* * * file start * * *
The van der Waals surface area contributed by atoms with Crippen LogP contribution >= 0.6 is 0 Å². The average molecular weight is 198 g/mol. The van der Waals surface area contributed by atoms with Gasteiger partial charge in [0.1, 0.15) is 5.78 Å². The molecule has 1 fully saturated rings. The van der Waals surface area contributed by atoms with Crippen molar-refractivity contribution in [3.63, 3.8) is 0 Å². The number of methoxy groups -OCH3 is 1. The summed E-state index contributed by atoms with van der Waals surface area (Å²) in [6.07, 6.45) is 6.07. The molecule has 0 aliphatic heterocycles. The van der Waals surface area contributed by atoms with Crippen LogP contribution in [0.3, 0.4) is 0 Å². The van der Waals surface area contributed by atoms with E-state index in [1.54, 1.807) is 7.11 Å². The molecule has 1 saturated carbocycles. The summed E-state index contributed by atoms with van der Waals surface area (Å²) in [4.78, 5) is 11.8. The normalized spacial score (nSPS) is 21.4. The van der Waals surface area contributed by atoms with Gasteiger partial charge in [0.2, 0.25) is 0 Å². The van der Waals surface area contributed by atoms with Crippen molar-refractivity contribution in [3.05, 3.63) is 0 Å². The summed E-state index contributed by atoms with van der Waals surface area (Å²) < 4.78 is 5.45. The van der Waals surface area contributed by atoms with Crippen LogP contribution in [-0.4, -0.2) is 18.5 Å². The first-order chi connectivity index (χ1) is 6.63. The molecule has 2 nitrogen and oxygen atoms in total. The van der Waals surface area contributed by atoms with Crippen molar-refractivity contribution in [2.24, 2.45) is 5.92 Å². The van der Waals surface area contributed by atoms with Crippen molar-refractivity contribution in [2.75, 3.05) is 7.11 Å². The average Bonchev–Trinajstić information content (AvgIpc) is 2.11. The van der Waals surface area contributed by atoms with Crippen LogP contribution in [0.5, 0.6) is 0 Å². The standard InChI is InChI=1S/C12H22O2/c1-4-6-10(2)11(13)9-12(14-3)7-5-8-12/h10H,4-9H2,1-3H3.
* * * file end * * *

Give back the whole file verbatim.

The van der Waals surface area contributed by atoms with Crippen LogP contribution >= 0.6 is 0 Å². The average molecular weight is 198 g/mol. The van der Waals surface area contributed by atoms with Gasteiger partial charge in [0.1, 0.15) is 5.78 Å². The molecule has 1 fully saturated rings. The van der Waals surface area contributed by atoms with Crippen molar-refractivity contribution in [3.63, 3.8) is 0 Å². The number of methoxy groups -OCH3 is 1. The summed E-state index contributed by atoms with van der Waals surface area (Å²) in [6.07, 6.45) is 6.07. The molecule has 0 aliphatic heterocycles. The van der Waals surface area contributed by atoms with Crippen LogP contribution in [0.3, 0.4) is 0 Å². The van der Waals surface area contributed by atoms with E-state index in [1.54, 1.807) is 7.11 Å². The molecule has 1 saturated carbocycles. The summed E-state index contributed by atoms with van der Waals surface area (Å²) in [4.78, 5) is 11.8. The normalized spacial score (nSPS) is 21.4. The van der Waals surface area contributed by atoms with Gasteiger partial charge in [0.2, 0.25) is 0 Å². The van der Waals surface area contributed by atoms with Crippen molar-refractivity contribution in [3.05, 3.63) is 0 Å². The summed E-state index contributed by atoms with van der Waals surface area (Å²) < 4.78 is 5.45. The van der Waals surface area contributed by atoms with Crippen LogP contribution in [-0.4, -0.2) is 18.5 Å². The first-order chi connectivity index (χ1) is 6.63. The molecule has 2 nitrogen and oxygen atoms in total. The van der Waals surface area contributed by atoms with Crippen molar-refractivity contribution in [2.24, 2.45) is 5.92 Å². The van der Waals surface area contributed by atoms with Crippen molar-refractivity contribution in [2.75, 3.05) is 7.11 Å². The average Bonchev–Trinajstić information content (AvgIpc) is 2.11. The van der Waals surface area contributed by atoms with Crippen LogP contribution in [0.5, 0.6) is 0 Å². The standard InChI is InChI=1S/C12H22O2/c1-4-6-10(2)11(13)9-12(14-3)7-5-8-12/h10H,4-9H2,1-3H3.